Although many of the Greek inhabitants of Southern Italy were entirely Latinized during the Middle Ages, pockets of Greek culture and language remained and survived into modernity partly because of continuous migration between southern Italy and the Greek mainland. One example is the Griko people in Apulia, some of whom still maintain their Greek language and customs. Their working practices have been passed down through generations through storytelling and allowing the observation of work.[12] The Italian parliament recognizes the Griko people as an ethnolinguistic minority under the official name of Minoranze linguistiche Grike dell'Etnia Griko-Calabrese e Salentina.[13]

Greek nobles started taking refuge in Italy following the Fall of Constantinople in 1453.[14] Greeks returned to the region in the 16th and 17th centuries in reaction to the conquest of the Peloponnese by the Ottoman Empire. Especially after the end of the Siege of Coron (1534), large numbers of Greeks took refuge in the areas of Calabria, Salento and Sicily. Greeks from Coroni, the so-called Coronians, were nobles, who brought with them substantial movable property. They were granted special privileges and tax exemptions.[citation needed]

Other Greeks who moved to Italy came from the Mani Peninsula of the Peloponnese. The Maniots (their name originating from the Greek word mania)[15] were known for their proud military traditions and for their bloody vendettas, many of which still continue today.[16] Another group of Maniot Greeks moved to Corsica in the 17th century under the protection of the Republic of Genoa.[17]

See also[edit]

References[edit]

  1. ^ Henry Fanshawe Tozer (30 October 2014). A History of Ancient Geography. Cambridge University Press. p. 43. ISBN 978-1-108-07875-7.
  2. ^ Polybius, ii. 39.
  3. ^ A. J. Graham, "The colonial expansion of Greece", in John Boardman et al., Cambridge Ancient History, vol. III, part 3, p. 94.
  4. ^ Strabo. "I, Section I". Geographica (in Greek). VI.
  5. ^ Luca Cerchiai; Lorena Jannelli; Fausto Longo (2004). The Greek Cities of Magna Graecia and Sicily. Getty Publications. pp. 14–18. ISBN 978-0-89236-751-1.
  6. ^ Heitland, William Emerton (1911). A Short History of the Roman Republic. The University Press. pp. 72. Roman Republic Neapolis in 327 BC.
  7. ^ Hansen & Nielsen (eds.), Inventory of Archaic and Classical Poleis, pp. 249–320.
  8. ^ Hansen & Nielsen (eds.), Inventory of Archaic and Classical Poleis, pp. 189–248.
  9. ^ Brown, T. S. (1979). "The Church of Ravenna and the Imperial Administration in the Seventh Century". The English Historical Review. 94 (370): 5. JSTOR 567155.
  10. ^ Loud, G. A. (2007). The Latin Church in Norman Italy. Cambridge University Press. p. 494. ISBN 978-0-521-25551-6. At the end of the twelfth century ... While in Apulia Greeks were in a majority – and indeed present in any numbers at all – only in the Salento peninsula in the extreme south, at the time of the conquest they had an overwhelming preponderance in Lucaina and central and southern Calabria, as well as comprising anything up to a third of the population of Sicily, concentrated especially in the north-east of the island, the Val Demone.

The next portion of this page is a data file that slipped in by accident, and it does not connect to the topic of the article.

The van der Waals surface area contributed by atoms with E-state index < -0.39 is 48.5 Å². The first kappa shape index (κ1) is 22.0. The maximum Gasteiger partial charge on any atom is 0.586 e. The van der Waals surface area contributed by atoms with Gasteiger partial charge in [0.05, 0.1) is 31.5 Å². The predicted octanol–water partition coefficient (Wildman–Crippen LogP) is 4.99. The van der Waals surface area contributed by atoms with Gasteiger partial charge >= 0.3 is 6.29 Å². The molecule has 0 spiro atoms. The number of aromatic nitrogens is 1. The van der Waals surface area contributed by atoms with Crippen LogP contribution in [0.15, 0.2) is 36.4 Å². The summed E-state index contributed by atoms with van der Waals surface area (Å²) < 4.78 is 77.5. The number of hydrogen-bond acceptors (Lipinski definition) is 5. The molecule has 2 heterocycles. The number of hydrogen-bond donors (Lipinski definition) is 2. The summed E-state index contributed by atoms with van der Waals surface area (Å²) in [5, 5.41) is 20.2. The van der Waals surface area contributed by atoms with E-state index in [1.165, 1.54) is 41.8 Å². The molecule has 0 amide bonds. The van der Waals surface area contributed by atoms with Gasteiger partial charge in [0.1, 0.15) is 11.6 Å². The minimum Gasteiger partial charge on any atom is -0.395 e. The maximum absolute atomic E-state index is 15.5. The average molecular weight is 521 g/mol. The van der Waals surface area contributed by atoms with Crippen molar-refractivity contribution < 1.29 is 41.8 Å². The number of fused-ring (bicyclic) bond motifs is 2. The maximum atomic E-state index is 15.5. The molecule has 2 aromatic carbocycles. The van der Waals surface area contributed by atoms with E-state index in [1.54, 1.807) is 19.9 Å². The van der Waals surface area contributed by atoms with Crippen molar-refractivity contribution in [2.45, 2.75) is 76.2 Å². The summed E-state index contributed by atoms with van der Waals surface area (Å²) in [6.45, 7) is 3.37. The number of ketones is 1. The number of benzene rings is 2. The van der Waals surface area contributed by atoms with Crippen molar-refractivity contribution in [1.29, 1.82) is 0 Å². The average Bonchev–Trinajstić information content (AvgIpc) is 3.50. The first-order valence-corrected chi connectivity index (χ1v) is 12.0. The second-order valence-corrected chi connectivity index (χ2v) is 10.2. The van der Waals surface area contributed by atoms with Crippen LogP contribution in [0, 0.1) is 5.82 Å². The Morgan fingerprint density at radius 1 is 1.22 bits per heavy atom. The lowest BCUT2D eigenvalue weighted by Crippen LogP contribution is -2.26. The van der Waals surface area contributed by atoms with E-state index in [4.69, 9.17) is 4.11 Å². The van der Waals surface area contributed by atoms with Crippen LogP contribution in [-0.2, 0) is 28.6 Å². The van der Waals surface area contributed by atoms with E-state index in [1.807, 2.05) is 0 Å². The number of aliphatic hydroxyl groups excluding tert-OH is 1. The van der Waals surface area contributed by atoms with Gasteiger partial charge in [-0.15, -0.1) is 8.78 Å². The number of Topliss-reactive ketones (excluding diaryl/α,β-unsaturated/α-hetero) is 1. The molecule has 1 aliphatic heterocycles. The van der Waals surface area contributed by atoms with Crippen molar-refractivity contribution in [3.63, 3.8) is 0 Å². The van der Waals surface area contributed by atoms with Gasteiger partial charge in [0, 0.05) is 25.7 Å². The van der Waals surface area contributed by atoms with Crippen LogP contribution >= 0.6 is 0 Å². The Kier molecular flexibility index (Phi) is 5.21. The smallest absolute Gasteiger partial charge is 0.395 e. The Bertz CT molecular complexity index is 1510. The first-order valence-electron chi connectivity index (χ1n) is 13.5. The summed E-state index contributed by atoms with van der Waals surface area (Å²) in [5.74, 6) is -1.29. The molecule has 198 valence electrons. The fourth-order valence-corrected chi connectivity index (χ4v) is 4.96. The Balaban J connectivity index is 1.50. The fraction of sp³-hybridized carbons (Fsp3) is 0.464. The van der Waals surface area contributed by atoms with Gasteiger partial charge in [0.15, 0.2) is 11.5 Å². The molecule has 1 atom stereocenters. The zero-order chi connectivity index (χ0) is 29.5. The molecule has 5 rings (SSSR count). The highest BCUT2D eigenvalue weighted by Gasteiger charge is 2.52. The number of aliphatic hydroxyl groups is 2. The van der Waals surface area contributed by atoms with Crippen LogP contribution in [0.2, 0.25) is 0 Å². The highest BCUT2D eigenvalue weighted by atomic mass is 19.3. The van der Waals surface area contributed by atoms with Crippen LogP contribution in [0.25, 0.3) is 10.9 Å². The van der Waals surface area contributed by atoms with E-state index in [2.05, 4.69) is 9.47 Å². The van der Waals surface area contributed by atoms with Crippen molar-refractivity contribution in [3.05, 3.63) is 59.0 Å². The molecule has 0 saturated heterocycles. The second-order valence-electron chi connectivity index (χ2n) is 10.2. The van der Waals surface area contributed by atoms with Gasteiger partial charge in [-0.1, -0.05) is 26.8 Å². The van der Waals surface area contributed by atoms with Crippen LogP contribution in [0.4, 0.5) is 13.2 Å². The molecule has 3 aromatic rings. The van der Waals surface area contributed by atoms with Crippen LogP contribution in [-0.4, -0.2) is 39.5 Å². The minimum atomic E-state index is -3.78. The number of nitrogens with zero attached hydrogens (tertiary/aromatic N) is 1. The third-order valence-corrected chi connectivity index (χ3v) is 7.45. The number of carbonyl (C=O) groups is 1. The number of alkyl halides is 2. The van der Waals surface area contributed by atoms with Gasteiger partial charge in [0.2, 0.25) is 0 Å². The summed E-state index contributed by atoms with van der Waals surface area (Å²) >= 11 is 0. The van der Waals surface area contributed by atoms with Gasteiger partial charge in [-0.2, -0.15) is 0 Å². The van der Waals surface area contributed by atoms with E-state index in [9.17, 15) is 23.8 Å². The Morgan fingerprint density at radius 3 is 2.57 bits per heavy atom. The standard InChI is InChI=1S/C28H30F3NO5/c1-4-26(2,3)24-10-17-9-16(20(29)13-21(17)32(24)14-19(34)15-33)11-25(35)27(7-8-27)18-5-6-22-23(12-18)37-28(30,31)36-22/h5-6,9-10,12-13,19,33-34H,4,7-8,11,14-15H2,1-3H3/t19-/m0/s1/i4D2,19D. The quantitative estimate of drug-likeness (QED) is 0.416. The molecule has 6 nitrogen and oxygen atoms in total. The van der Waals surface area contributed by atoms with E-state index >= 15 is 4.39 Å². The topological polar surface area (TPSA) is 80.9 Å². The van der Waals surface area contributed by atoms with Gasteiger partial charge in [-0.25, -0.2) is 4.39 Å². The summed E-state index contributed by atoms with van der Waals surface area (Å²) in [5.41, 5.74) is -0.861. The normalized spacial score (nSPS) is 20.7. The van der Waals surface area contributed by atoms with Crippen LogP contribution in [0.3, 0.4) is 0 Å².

11. ^ Rohlfs, Gerhard (1967). "Greek Remnants in Southern Italy". The Classical Journal. 62 (4): 164–9. JSTOR 3295569.
  12. ^ Rocco Agrifoglio (29 August 2015). Knowledge Preservation Through Community of Practice: Theoretical Issues and Empirical Evidence. Springer. p. 49. ISBN 978-3-319-22234-9.
  13. ^ Lapo Mola; Ferdinando Pennarola; Stefano Za (16 October 2014). From Information to Smart Society: Environment, Politics and Economics. Springer. p. 108. ISBN 978-3-319-09450-2.
  14. ^ Nanō Chatzēdakē; Museo Correr (1993). From Candia to Venice: Greek icons in Italy, 15th-16th centuries : Museo Correr, Venice, 17 September-30 October, 1993. Foundation for Hellenic Culture. p. 18.
  15. ^ Greece. Lonely Planet. 2008. p. 204.
  16. ^ Time. Time Incorporated. 1960. p. 4.
  17. ^ Greece. Michelin Tyre. 1991. p. 142. ISBN 978-2-06-701520-3.

Sources[edit]

  • Polyxeni Adam-Veleni and Dimitra Tsangari (editors), Greek colonisation: New data, current approaches; Proceedings of the scientific meeting held in Thessaloniki (6 February 2015), Athens, Alpha Bank, 2015.
  • Michael J. Bennett, Aaron J. Paul, Mario Iozzo, & Bruce M. White, Magna Graecia: Greek Art From South Italy and Sicily, Cleveland, OH, Cleveland Museum of Art, 2002.
  • John Boardman, N. G. L. Hammond (editors), The Cambridge Ancient History, vol. III, part 3, The Expansion of the Greek World, Eighth to Sixth Centuries B.C., Cambridge University Press, 1982.
  • Giovanni Casadio & Patricia A. Johnston, Mystic Cults In Magna Graecia, Austin, University of Texas Press, 2009.
  • Lucia Cerchiai, Lorenna Jannelli, & Fausto Longo (editors), The Greek cities of Magna Graecia and Sicily, Photography by Mark E. Smith, Los Angeles, J. Paul Getty Museum, 2004.ISBN 0-89236-751-2
  • Giovanna Ceserani, Italy's Lost Greece: Magna Graecia and the Making of Modern Archaeology, New York, Oxford University Press, 2012.
  • T. J. Dunbabin, The Western Greeks, 1948.
  • M. Gualtieri, Fourth Century B.C. Magna Graecia: A Case Study, Jonsered, Sweden, P. Åströms, 1993.
  • Mogens Herman Hansen & Thomas Heine Nielsen, An Inventory of Archaic and Classical Poleis, Oxford University Press, 2004.
  • R. Ross Holloway, Art and Coinage In Magna Graecia, Bellinzona, Edizioni arte e moneta, 1978.
  • Margaret Ellen Mayo, The Art of South Italy: Vases From Magna Graecia, Richmond, Virginia Museum of Fine Arts, 1982.
  • Giovanni Pugliese Carratelli, The Greek World: Art and Civilization In Magna Graecia and Sicily, New York: Rizzoli, 1996.
  • ———— (editor), The Western Greeks: Catalog of an exhibition held in the Palazzo Grassi, Venice, March–Dec., 1996, Milan, Bompiani, 1976.
  • William Smith, "Magna Graecia." In Dictionary of Greek and Roman Geography, 1854.
  • A. G. Woodhead, The Greeks in the West, 1962.
  • Günther Zuntz, Persephone: Three Essays On Religion and Thought In Magna Graecia, Oxford, Clarendon Press, 1971.

External links[edit]